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“Cairo” In New York: Clarkson, Siddiq and Nadda Talk “Time” at Tribeca

"Cairo" In New York: Clarkson, Siddiq and Nadda Talk "Time" at Tribeca

“I’d been to Cairo when I was sixteen and just fell in love with it,” “Cairo Time” director Ruba Nadda said during a conversation about the film at the Apple Store SoHo this weekend. “I’d always promised myself that I’d come back and tell a story or make a movie there. And I knew I could try and capture an audience in Cairo by setting up a sweeping romance… a very old-fashioned romance in the city. I studied literature in university, and I studied Jane Austen. And I wanted ‘Cairo Time’ to have that very old-fashioned feel.”

Nadda succeeded, bringing sweeping, cinematic romance to Cairo via the story of Juliette (Patricia Calrkson), a married magazine editor who arrives in Egypt to meet up with husband, only to begin falling for retired Egyptian police officer Tareq (Alexander Siddiq) in her husband’s unexpected absence. After winning best Canadian feature at the Toronto International Film Festival last fall, “Time” made its U.S. premiere at the Tribeca Film Festival this weekend. In anticipation, Nadda was joined by her two actors at the Apple Store SoHo to talk about the film.

“The beauty of Ruba’s filmmaking is that the film is loaded with incredibly real, seductive, sensual moments that honor your intelligence,” Clarkson said at the panel, moderated by indieWIRE‘s own Brian Brooks. “This is a sophisticated film. But it’s not an elitist film. And that’s a very different line to walk. I think great filmmakers make films that people can genuinely respond to with emotion and intellect, and I’m just so proud to be a part of this film.”

Clarkson was also quite pleased to find a film where a woman of a certain age was carrying it.

“When I first read this script it was very surprising to read something where a woman carried a film,” Clarkson said. “And especially a woman north of 40… 45, 6, 7, 8, 9…”

Siddiq (known best for his roles in “Syriana” and the television series “24”) was just happy there was a project for him where he “wasn’t blowing up a plane or holding anyone hostage.”

“Which are the things I usually do,” he laughed. “Or at least it feels this way. People always think I’m a terrorist. I’ve only played a terrorist once in my life but it will haunt me.”

As for the film’s “third main character,” the city of Cairo itself, no North American film had ever pulled off shooting in Cairo until “Time,” and Nadda and her cast made it clear why.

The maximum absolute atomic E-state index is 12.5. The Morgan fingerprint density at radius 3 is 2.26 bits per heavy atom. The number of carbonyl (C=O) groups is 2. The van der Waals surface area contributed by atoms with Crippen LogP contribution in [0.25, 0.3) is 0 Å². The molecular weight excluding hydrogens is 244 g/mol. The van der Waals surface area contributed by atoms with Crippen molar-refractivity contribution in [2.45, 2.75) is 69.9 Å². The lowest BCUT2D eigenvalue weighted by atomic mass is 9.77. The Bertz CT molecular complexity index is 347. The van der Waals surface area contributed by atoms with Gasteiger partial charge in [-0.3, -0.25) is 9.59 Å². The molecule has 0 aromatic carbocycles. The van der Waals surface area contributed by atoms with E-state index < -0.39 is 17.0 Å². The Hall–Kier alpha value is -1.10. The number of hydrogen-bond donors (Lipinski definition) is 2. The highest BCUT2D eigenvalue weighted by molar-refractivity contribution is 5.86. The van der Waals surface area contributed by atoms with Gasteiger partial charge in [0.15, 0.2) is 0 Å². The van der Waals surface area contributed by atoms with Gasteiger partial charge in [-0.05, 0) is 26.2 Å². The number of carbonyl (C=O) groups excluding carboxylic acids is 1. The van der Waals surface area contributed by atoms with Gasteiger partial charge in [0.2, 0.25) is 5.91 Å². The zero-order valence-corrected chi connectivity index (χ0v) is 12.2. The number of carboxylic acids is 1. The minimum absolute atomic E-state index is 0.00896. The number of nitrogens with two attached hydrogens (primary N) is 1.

“It was madness,” Nadda said of filming there. “It was absolute, sheer madness. But, you know, I set this movie in Cairo for a reason. Because I thought it was one of the most beautiful cities in the world. So I knew what I was getting myself into. But it’s not a gentle city. There’s 20 million people. The heat is crazy. There’s no streetlights. There’s bureaucracy level hell. We had a censorship woman from the government who was watching my every move.”

The censorship woman was not there about sexual content (Nadda even joked that she wanted more sex), it was more about Cairo was being portrayed in an international film. Clarkson joked she’d distract the censorship woman, and Nadda had a secret weapon in her near-identical looking sister, who would take the censor shopping when Nadda needed to shoot a questionable scene.

Nadda told a wide variety of horror stories, though in the end seemed quite proud that she and her cast and crew had pulled it off.

“There’s so many stories I could tell you where we were almost arrested,” Nadda said with a smile. “You have to have permits, and sometimes we just didn’t. There’s this scene in the movie where we are filming on a very famous bridge… And there’s just no way you can shut down this bridge. It would create chaos and havoc. But I really needed this scene, and my first AD was saying ‘you know, you probably have to cut this out.’ So what I did was I threw my producer in front of one side of the traffic, and stopped it, and I went over to other side of traffic, and stopped it. And they beeped the hell of us, but it didn’t matter because there was no dialogue… I feel that basically, if you can get a film shot in Cairo, you can get a film shot anywhere.”

“Cairo Time” is screening at the Tribeca Film Festival through the end of this week, and opens in limited release through IFC Films on August 6, 2010.

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